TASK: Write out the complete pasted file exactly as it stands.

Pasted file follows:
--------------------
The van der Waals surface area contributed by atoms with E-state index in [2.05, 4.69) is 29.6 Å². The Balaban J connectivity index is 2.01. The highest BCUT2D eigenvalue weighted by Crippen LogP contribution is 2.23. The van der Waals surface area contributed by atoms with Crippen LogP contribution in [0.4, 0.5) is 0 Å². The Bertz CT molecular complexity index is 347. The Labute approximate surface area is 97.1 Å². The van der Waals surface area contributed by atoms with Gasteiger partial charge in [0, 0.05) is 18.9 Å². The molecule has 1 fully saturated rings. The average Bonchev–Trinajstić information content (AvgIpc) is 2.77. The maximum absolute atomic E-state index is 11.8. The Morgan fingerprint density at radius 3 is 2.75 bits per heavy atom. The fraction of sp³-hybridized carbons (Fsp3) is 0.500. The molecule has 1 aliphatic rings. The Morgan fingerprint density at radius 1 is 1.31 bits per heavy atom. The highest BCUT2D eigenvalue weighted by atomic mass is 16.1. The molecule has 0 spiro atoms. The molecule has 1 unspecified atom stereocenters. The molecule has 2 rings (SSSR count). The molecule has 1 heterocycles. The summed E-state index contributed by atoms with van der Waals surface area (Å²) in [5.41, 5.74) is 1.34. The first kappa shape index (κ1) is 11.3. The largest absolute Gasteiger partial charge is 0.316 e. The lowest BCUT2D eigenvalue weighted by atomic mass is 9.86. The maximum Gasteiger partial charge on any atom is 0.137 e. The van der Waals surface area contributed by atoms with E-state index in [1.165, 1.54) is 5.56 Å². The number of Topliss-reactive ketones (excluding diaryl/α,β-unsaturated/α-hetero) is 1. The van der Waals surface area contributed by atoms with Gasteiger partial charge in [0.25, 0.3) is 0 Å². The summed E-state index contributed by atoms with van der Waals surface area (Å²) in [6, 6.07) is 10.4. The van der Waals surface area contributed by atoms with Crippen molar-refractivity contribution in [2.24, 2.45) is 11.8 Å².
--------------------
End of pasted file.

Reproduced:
The van der Waals surface area contributed by atoms with E-state index in [2.05, 4.69) is 29.6 Å². The Balaban J connectivity index is 2.01. The highest BCUT2D eigenvalue weighted by Crippen LogP contribution is 2.23. The van der Waals surface area contributed by atoms with Crippen LogP contribution in [0.4, 0.5) is 0 Å². The Bertz CT molecular complexity index is 347. The Labute approximate surface area is 97.1 Å². The van der Waals surface area contributed by atoms with Gasteiger partial charge in [0, 0.05) is 18.9 Å². The molecule has 1 fully saturated rings. The average Bonchev–Trinajstić information content (AvgIpc) is 2.77. The maximum absolute atomic E-state index is 11.8. The Morgan fingerprint density at radius 3 is 2.75 bits per heavy atom. The fraction of sp³-hybridized carbons (Fsp3) is 0.500. The molecule has 1 aliphatic rings. The Morgan fingerprint density at radius 1 is 1.31 bits per heavy atom. The highest BCUT2D eigenvalue weighted by atomic mass is 16.1. The molecule has 0 spiro atoms. The molecule has 1 unspecified atom stereocenters. The molecule has 2 rings (SSSR count). The molecule has 1 heterocycles. The summed E-state index contributed by atoms with van der Waals surface area (Å²) in [5.41, 5.74) is 1.34. The first kappa shape index (κ1) is 11.3. The largest absolute Gasteiger partial charge is 0.316 e. The lowest BCUT2D eigenvalue weighted by atomic mass is 9.86. The maximum Gasteiger partial charge on any atom is 0.137 e. The van der Waals surface area contributed by atoms with E-state index in [1.165, 1.54) is 5.56 Å². The number of Topliss-reactive ketones (excluding diaryl/α,β-unsaturated/α-hetero) is 1. The van der Waals surface area contributed by atoms with Gasteiger partial charge in [0.25, 0.3) is 0 Å². The summed E-state index contributed by atoms with van der Waals surface area (Å²) in [6, 6.07) is 10.4. The van der Waals surface area contributed by atoms with Crippen molar-refractivity contribution in [2.24, 2.45) is 11.8 Å².